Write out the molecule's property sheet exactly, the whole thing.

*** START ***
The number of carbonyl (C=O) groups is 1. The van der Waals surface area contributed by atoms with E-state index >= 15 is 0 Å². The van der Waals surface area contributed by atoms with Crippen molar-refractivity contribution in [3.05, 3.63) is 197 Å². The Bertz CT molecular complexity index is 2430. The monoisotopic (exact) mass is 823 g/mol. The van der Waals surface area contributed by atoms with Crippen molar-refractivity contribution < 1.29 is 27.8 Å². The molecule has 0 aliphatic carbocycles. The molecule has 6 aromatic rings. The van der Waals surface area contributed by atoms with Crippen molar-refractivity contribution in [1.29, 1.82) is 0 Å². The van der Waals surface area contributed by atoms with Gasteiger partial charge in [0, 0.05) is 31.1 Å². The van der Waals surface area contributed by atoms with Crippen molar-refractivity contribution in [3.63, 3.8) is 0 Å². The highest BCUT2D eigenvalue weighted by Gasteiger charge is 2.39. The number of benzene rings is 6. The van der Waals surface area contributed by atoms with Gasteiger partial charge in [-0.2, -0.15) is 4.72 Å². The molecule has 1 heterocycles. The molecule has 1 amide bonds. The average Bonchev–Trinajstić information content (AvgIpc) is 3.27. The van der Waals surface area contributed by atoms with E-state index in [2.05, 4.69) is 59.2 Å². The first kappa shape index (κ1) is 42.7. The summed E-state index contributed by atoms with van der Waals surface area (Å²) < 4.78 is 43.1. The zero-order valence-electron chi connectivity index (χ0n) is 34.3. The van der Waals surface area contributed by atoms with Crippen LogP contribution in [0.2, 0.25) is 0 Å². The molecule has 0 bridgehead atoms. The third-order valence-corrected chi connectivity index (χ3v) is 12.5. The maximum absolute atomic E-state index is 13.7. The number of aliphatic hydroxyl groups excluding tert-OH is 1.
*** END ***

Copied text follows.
The number of carbonyl (C=O) groups is 1. The van der Waals surface area contributed by atoms with E-state index >= 15 is 0 Å². The van der Waals surface area contributed by atoms with Crippen molar-refractivity contribution in [3.05, 3.63) is 197 Å². The Bertz CT molecular complexity index is 2430. The monoisotopic (exact) mass is 823 g/mol. The van der Waals surface area contributed by atoms with Crippen molar-refractivity contribution < 1.29 is 27.8 Å². The molecule has 0 aliphatic carbocycles. The molecule has 6 aromatic rings. The van der Waals surface area contributed by atoms with Crippen molar-refractivity contribution in [1.29, 1.82) is 0 Å². The van der Waals surface area contributed by atoms with Gasteiger partial charge in [0, 0.05) is 31.1 Å². The van der Waals surface area contributed by atoms with Crippen molar-refractivity contribution in [3.63, 3.8) is 0 Å². The highest BCUT2D eigenvalue weighted by Gasteiger charge is 2.39. The number of benzene rings is 6. The van der Waals surface area contributed by atoms with Gasteiger partial charge in [-0.2, -0.15) is 4.72 Å². The molecule has 1 heterocycles. The molecule has 1 amide bonds. The average Bonchev–Trinajstić information content (AvgIpc) is 3.27. The van der Waals surface area contributed by atoms with E-state index in [2.05, 4.69) is 59.2 Å². The first kappa shape index (κ1) is 42.7. The summed E-state index contributed by atoms with van der Waals surface area (Å²) < 4.78 is 43.1. The zero-order valence-electron chi connectivity index (χ0n) is 34.3. The van der Waals surface area contributed by atoms with Crippen LogP contribution in [0.2, 0.25) is 0 Å². The molecule has 0 bridgehead atoms. The third-order valence-corrected chi connectivity index (χ3v) is 12.5. The maximum absolute atomic E-state index is 13.7. The number of aliphatic hydroxyl groups excluding tert-OH is 1.